Monday, February 24, 2014

When good shows go bad, a few first seasons to check out

There are a whole host of shows that start off REALLY strong and then go off the rails for some reason or another.  Most tend to fade out over the last few seasons but there are only a handful of that are so good when they start that I would recommend watching the first season (and only the first season). I've been thinking about this for a few weeks but the announcement that Heroes is being revived and the accompanying Underwire article that suggests this is a good thing, kicked me into high gear.


First up we have (of course) Heroes.  Created by Tim Kring (also responsible for Crossing Jordan and the god-awful Touch starring Kiefer Sutherland), the series followed a group of ordinary people who find that they have extraordinary abilities and what they do with that knowledge.  Not only was the first season fast paced and well plotted, it had a distinct style and the benefit of being a unique event in television of the time.  Promotions for Heroes were modeled very closely on the 'previews' that one might see in a traditional comic book: providing a few visuals to titillate the next episode but nothing plot related.  This worked VERY well for the show and I think helped to build anticipation for many of the key plot points of season one.  While the show lasted another three seasons after the first, they're basically useless.  And with the epic arc that ended at the close of the first season this series is perfectly suited to a one season watch.  This one's available on Netflix.  This series also launched the careers of a handful of people you'll be very familiar with (Masi Oka, Hayden Panettiere), though I think we can all agree that Zachary Quinto was the big winner here.

Prison Break was another show that had more seasons than I think it really needed.  The premise finds genius structural engineer Michael Scofield (Wentworth Miller) get himself committed to prison in order to save his brother Lincoln from the death penalty.  Convinced of his brother's innocence, Scofield hatches a careful plan to get them out, but he can't plan for what goes on once he's on the inside.  There were lots of fantastic secondary characters in this one but in particular I found the storyline with Theodore "T-bag" Bagwell (Robert Knepper) to be absolutely chilling.  Of course any show with such a simple premise has the potential to run out of road and the series did just that (in my estimation) after the first season.  That fact that this one HAD four seasons is owed probably in large part to Wentworth Miller's abs alone.  All that aside, this is definitely worth re-watching and is currently available on Netflix.  A quick reminder: all four seasons are there, but you should really only watch one.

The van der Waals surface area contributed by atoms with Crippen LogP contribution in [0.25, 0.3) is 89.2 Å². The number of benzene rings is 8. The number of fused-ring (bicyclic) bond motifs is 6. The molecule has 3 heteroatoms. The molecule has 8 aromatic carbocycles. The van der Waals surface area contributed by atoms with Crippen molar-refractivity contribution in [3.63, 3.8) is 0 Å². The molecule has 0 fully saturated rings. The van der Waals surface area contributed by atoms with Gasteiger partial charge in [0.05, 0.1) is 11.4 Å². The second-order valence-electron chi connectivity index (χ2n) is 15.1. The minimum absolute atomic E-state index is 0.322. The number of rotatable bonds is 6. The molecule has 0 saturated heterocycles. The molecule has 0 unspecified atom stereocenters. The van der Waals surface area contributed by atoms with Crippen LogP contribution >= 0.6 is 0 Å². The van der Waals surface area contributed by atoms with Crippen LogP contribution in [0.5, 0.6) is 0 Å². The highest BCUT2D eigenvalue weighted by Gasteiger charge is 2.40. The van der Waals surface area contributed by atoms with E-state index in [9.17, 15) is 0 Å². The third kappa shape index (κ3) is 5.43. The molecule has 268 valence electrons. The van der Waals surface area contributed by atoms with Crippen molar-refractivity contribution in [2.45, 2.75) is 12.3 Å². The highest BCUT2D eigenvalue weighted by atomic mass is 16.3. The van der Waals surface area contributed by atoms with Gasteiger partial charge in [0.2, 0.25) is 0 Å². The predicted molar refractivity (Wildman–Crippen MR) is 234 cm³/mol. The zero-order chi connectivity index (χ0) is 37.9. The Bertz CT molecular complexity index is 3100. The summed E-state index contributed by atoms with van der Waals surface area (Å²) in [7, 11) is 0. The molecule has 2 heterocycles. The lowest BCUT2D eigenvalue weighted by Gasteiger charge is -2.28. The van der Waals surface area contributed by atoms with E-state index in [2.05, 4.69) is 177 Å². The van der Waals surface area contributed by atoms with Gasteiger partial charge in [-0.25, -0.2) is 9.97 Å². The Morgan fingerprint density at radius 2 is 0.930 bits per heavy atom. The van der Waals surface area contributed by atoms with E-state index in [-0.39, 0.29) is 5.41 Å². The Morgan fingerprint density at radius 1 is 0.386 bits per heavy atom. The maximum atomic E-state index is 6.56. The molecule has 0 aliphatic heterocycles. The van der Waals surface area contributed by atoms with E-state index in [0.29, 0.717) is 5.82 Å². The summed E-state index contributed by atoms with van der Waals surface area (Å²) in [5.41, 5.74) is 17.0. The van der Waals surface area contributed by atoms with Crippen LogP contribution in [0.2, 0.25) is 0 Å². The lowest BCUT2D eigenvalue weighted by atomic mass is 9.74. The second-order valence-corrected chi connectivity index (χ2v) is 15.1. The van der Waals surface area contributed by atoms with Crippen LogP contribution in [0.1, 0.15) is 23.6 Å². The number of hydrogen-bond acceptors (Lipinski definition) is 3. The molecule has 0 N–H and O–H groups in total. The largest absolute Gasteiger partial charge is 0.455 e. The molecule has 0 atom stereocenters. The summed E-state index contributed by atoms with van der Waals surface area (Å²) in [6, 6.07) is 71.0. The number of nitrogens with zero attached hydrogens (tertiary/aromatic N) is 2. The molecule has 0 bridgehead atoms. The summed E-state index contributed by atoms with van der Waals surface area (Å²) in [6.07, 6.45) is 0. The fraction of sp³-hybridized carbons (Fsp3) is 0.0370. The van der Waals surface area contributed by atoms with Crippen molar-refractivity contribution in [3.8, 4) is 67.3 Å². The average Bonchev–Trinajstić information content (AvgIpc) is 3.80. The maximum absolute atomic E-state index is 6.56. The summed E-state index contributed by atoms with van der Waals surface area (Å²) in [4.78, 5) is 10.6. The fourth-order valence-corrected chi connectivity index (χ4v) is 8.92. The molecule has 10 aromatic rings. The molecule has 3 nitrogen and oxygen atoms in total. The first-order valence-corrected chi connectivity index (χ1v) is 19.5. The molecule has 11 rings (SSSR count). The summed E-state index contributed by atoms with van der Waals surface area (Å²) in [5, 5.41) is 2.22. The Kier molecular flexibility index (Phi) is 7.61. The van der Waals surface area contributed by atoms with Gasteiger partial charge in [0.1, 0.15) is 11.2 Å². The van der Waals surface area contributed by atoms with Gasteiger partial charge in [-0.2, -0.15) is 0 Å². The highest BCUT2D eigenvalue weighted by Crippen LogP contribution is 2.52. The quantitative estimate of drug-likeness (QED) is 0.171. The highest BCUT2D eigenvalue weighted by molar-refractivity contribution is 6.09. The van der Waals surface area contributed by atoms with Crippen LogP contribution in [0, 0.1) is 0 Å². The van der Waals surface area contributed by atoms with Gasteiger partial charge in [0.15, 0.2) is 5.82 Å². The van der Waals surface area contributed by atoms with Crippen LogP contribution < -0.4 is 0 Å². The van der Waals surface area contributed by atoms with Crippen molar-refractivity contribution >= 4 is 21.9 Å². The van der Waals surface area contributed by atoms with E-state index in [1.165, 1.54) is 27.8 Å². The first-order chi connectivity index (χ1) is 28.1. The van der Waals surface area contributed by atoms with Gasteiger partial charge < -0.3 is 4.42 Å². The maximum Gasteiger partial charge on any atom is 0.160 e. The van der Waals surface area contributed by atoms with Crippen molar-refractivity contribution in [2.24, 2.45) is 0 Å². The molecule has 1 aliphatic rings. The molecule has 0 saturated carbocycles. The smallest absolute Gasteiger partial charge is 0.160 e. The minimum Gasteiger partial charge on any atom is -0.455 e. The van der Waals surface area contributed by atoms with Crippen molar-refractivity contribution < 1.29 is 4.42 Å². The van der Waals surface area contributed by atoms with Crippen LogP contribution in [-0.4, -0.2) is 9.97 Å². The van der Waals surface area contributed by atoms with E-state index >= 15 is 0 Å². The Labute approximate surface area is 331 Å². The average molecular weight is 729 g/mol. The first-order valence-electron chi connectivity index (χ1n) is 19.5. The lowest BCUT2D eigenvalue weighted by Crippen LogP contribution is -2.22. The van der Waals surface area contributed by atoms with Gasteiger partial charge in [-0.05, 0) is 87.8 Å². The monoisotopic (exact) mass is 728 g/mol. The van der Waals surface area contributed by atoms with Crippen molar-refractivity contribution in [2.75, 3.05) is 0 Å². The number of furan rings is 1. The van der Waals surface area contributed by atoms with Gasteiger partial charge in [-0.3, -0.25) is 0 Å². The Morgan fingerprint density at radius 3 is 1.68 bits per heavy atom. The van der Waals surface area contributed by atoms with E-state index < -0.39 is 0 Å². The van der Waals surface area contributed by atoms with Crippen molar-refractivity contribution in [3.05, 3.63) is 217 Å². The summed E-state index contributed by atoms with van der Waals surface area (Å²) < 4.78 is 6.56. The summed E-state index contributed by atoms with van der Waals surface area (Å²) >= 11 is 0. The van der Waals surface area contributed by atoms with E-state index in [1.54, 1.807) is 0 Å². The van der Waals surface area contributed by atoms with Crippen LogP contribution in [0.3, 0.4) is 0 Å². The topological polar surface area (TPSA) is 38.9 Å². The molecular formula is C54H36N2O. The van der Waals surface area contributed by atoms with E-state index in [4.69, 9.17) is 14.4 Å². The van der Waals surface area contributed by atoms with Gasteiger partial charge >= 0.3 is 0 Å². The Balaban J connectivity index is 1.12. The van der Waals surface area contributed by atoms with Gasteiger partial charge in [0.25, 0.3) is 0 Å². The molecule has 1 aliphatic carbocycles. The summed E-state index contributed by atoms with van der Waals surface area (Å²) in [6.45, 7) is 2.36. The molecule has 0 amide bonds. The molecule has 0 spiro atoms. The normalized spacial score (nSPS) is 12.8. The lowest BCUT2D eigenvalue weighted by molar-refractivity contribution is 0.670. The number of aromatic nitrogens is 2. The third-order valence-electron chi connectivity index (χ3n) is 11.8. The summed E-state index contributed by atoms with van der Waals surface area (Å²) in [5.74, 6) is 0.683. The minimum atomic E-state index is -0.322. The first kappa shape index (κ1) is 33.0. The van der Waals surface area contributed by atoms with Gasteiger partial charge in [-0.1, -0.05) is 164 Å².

With a very disturbing premise, The Killing follows the investigation of a young girl's disappearance and the effect it has on the people around her.  This includes the police detective who catches her case (and a new partner) just as she's supposed to be transferring out of the area.  Moody and contemplative, the show is based on a Danish series and certainly has some of the best sweaters I've seen in years.  Never satisfied with a clear answer, the series will have you on your toes throughout.  This is also available on Netflix and while I've heard that the second season was also pretty good, I only ever watched the first and was very satisfied with that.  The series also introduced Mireille Enos to the mainstream, with a compelling turn as troubled police detective and mother Sarah Linden and Robocop himself, Joel Kinnaman.

Runner up: Grey's Anatomy, because the first season is so different than all the rest it's essentially a different show.

Which series do you think should have only had one season? Post them in the comments below!

4 comments:

  1. I had posted awhile ago and my comment never appeared.

    I disagree with your choice of The Killing. We are oftentimes coddled into believing a mystery should be wrapped up in one season. Maybe the show wasted time, but I was hooked the whole time.

    Season 4 will be airing on Netflix with JOAN ALLEN. I am already loving it.

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  2. Well there you go! Although I will point out, I didn't suggest that you stop watching because they didn't solve it (I actually loved that). My main thing is that over time the pacing wore on me a little. That said, I trust your opinion so maybe I'll give it another shot.

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  3. I've been watching the fifth season of Justified. There are so many dim-witted characters who should have been killed by now if this were the real world - at least in my opinion. It's become hard to watch. Some characters just need to die, even if writers and viewers enjoy them.

    The same must be said for Shameless. Why is William H. Macy on the show? He may be a good actor, but his character is just a nuisance now. There is nothing enjoyable about his character arc.

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  4. I gave up on Justified after season three actually, so I'm not surprised that it's getting difficult to watch. I just finished watching last week's episode of Scandal and I'm thoroughly disappointed. She's "Shonda'd" it. Which makes me sad. As I love Kerri Washington.

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